Sunday, September 4, 2011

Prince - Graffiti Bridge (soundtrack)

Welcome to another edition of Soundtrack Sunday.

In 1990, Prince wrote, directed and starred Graffiti Bridge, the sequel to 1984's highly successful Purple Rain. The film follows the Kid (Prince) who is now a performer at his own club Glam Slam. Morris Day also returns, playing himself, as the owner of a number of clubs including Pandemonium. However, rivalry still exists between the two which culminates in a showdown between the venues. The film also stars Ingrid Chavez, Jerome Benton, the Time, Mavis Staples, Tevin Campbell, and George Clinton.

Critically, the film was panned. At the box office, it barely managed to recoup the original production cost.

The double-record soundtrack album, however, did fairly well. I went Gold in the US, the UK and Canada. It reached number 6 on the US Billboard 200 chart and the US R&B Albums chart, number 4 in Germany and the Netherlands, number 3 in New Zealand, number 2 in Norway and Switzerland, and number 1 in the UK. It also produced a number of hit singles for Prince and the other artists on the record.

After a whispered prayer to his father, Prince explodes into "Can't Stop This Feeling I Got". The song has an upbeat rhythm punctuated by guitar and hand-claps. This high octane opening is the perfect way to kick off side one.

"New Power Generation" delivers a heavy but funky groove that heralds a new chapter in the Prince saga. With this album, he introduced a new backing band that would be known as, naturally, the New Power Generation. The song is full of revolutionary bravado (no pun intended). As a single, it went to number 64 on the Billboard charts in the US and number 26 in the UK.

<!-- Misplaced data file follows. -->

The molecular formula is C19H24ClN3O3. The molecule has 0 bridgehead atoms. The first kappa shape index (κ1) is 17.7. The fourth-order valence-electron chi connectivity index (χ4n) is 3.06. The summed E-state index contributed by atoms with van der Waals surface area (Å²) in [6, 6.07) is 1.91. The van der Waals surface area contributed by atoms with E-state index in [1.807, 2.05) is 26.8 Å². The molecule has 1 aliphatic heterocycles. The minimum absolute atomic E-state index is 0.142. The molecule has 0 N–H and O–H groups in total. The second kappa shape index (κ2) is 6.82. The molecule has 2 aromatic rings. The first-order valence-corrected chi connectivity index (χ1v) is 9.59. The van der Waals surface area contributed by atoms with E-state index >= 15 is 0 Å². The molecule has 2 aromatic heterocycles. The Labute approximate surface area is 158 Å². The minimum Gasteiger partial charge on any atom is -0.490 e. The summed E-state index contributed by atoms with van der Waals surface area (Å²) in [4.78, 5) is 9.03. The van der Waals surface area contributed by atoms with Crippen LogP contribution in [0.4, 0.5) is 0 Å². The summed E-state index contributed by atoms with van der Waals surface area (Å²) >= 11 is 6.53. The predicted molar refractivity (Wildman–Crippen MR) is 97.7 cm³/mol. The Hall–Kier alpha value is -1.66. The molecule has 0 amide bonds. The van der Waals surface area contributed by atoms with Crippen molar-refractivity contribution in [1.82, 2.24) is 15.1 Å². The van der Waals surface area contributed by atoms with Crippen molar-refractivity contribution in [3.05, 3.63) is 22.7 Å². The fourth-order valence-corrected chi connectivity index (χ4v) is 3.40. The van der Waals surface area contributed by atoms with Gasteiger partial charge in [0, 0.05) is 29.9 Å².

The Time is next with "Release It". I love the saxophone squeal and the driving drum beat on this one. It is hard to sit still when this one is blasting from the speakers. Of course, Morris and the guys bring all their attitude and charisma to this one, and it comes across in spades.

Prince closes the side with "The Question of U", with its slinky and sexy swagger. He sings this one with his higher vocal register, adding a cool and almost detached stance to the lyrics.

Side two opens with "Elephants & Flowers". This is a typical Prince song using symbolism in the title for the male and female sexual organs. I like the strumming guitar on this one and the layers of percussion.

Newcomer Tevin Campbell is next with "Round and Round", a single that spent thirteen weeks on the Billboard singles charts and peaked at number 12. At the time he recorded this, Tevin was only fourteen years old, but his potential as a singer was evident in these four minutes. The song, my second favorite track on this soundtrack, was a dance club favorite back in the day, guaranteed to get the crowd moving and shaking. What a wonderful debut.

Prince teams with George Clinton on "We Can Funk". The jam has a good groove as these two music legends mix it up and work it out. After this, Clinton would do some recording in Prince’s Paisley Park Studios to begin another decade of making music.